Last night she and David sat together without speaking until the sun set, and the green glow of the monitors was the only light in the room. She hadn’t told him that the next day the bandages would come off, and she would find out who she had become. Since her diagnosis, he had become as much of a stranger to her as the woman in the mirror. She wasn’t sure which one of them had made it that way; she only knew that his fear was too heavy for her to carry.

As she waited for the doctor, she clicked on the television where Martha Stewart was framing a mirror using broken plates as mosaic tiles. “Just wrap the plate in a soft towel,” Martha said, “and tap it with a hammer.” When she pulled away the towel, the plate was shattered, and Livie wondered if even Martha Stewart could make something out of the ruined pieces.

Martha was positioning the broken pieces around the mirror frame and pressing them into tile grout when the surgeon and a nurse entered.

“Ready for the bandages to come off?” he asked. This time he looked at her, and when he spoke his voice was lower, less confident, as if being wrong had aged him a bit.

She was not ready, so she stared past them and watched as Martha wiped the extra grout away from the tiles.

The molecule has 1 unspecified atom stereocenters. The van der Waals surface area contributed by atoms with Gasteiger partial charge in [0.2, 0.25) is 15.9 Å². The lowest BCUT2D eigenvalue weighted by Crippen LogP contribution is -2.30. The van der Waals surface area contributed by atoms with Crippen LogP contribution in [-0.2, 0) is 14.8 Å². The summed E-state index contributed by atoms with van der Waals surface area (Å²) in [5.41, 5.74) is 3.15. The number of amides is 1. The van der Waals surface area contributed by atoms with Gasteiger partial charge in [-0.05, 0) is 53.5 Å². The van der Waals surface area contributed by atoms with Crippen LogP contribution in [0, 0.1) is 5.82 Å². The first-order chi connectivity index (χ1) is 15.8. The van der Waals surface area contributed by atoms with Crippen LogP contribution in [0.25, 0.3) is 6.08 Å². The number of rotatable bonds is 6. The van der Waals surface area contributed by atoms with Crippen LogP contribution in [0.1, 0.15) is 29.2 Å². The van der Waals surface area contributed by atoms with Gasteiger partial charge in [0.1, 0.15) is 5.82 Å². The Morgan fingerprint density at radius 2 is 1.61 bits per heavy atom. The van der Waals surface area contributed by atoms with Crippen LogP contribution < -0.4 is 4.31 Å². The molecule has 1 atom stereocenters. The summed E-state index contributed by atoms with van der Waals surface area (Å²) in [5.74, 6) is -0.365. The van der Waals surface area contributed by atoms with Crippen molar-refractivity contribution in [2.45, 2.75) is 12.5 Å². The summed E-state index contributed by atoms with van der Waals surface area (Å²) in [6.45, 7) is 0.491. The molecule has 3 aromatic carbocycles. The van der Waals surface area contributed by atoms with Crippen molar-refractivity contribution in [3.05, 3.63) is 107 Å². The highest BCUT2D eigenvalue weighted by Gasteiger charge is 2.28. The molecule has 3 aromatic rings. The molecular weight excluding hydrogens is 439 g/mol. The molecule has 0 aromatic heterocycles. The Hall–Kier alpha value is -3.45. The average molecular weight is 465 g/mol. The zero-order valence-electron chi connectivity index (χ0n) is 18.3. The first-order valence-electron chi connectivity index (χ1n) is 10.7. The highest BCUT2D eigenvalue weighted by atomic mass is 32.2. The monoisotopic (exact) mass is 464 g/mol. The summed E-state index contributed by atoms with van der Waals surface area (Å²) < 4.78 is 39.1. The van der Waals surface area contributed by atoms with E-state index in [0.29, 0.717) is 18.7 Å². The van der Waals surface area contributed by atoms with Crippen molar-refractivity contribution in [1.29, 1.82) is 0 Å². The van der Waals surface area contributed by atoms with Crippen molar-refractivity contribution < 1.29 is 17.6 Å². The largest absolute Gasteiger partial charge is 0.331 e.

The doctor took her silence for acquiescence and began pulling at the tape. She winced as he ripped it away from her skin. “Sorry,” he whispered. “It looks good. Everything’s clean. No sign of infection. Just a small line.”

But that was the problem, wasn’t it? That small line.

“Want to see?” the nurse asked.

No, she did not want to see. Mirrors, she knew now, lied. They made you believe you were healthy when you were anything but.

“Come on, honey. You need to look.” The nurse slipped a hand behind her back and eased her up. The scar pulled at her chest and she pressed her morphine button.

Livie wanted to slide back down into bed and tuck the thin blanket under her arms so that she never had to look again. But somehow, she found herself standing up, and letting the nurse lead her into the cramped bathroom where a 1950’s mirror hung over the sink.

The nurse loosed the ties on her gown and fear so sharp it made her lightheaded raced through Livie’s veins. She wanted to gather her gown in her hands and wrap it around her body, but her hands were tangled in the IV so she just stood there, bracing herself against the new woman who would appear in the mirror.